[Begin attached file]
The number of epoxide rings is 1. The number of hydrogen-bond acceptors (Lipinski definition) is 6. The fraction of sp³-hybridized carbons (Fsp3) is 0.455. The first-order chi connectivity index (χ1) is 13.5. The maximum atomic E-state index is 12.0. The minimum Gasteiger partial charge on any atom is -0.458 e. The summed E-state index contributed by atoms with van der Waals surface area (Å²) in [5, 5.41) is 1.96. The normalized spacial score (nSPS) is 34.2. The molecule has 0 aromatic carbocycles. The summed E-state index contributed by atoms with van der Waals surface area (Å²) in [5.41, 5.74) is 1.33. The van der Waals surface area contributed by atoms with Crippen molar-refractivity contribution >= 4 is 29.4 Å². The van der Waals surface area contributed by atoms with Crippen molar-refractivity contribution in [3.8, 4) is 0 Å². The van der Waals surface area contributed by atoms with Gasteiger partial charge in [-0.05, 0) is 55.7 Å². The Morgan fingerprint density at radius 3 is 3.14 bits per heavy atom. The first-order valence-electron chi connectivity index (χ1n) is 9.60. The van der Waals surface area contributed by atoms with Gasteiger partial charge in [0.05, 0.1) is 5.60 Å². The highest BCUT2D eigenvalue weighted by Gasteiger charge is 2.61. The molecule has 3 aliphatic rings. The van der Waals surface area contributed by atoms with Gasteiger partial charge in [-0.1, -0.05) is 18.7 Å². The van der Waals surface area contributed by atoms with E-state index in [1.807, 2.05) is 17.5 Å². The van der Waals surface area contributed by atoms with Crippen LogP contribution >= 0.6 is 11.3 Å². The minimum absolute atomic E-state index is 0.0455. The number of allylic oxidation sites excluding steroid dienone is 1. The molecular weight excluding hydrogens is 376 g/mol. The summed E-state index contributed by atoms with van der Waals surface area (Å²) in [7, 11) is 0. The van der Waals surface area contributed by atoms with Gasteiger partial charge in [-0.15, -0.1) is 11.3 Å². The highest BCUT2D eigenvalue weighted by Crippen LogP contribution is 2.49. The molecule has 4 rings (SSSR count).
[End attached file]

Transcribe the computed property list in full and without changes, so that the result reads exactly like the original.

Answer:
The number of epoxide rings is 1. The number of hydrogen-bond acceptors (Lipinski definition) is 6. The fraction of sp³-hybridized carbons (Fsp3) is 0.455. The first-order chi connectivity index (χ1) is 13.5. The maximum atomic E-state index is 12.0. The minimum Gasteiger partial charge on any atom is -0.458 e. The summed E-state index contributed by atoms with van der Waals surface area (Å²) in [5, 5.41) is 1.96. The normalized spacial score (nSPS) is 34.2. The molecule has 0 aromatic carbocycles. The summed E-state index contributed by atoms with van der Waals surface area (Å²) in [5.41, 5.74) is 1.33. The van der Waals surface area contributed by atoms with Crippen molar-refractivity contribution >= 4 is 29.4 Å². The van der Waals surface area contributed by atoms with Crippen molar-refractivity contribution in [3.8, 4) is 0 Å². The van der Waals surface area contributed by atoms with Gasteiger partial charge in [-0.05, 0) is 55.7 Å². The Morgan fingerprint density at radius 3 is 3.14 bits per heavy atom. The first-order valence-electron chi connectivity index (χ1n) is 9.60. The van der Waals surface area contributed by atoms with Gasteiger partial charge in [0.05, 0.1) is 5.60 Å². The highest BCUT2D eigenvalue weighted by Gasteiger charge is 2.61. The molecule has 3 aliphatic rings. The van der Waals surface area contributed by atoms with Gasteiger partial charge in [-0.1, -0.05) is 18.7 Å². The van der Waals surface area contributed by atoms with E-state index in [1.807, 2.05) is 17.5 Å². The van der Waals surface area contributed by atoms with Crippen LogP contribution >= 0.6 is 11.3 Å². The minimum absolute atomic E-state index is 0.0455. The number of allylic oxidation sites excluding steroid dienone is 1. The molecular weight excluding hydrogens is 376 g/mol. The summed E-state index contributed by atoms with van der Waals surface area (Å²) in [7, 11) is 0. The van der Waals surface area contributed by atoms with Gasteiger partial charge in [-0.15, -0.1) is 11.3 Å². The highest BCUT2D eigenvalue weighted by Crippen LogP contribution is 2.49. The molecule has 4 rings (SSSR count).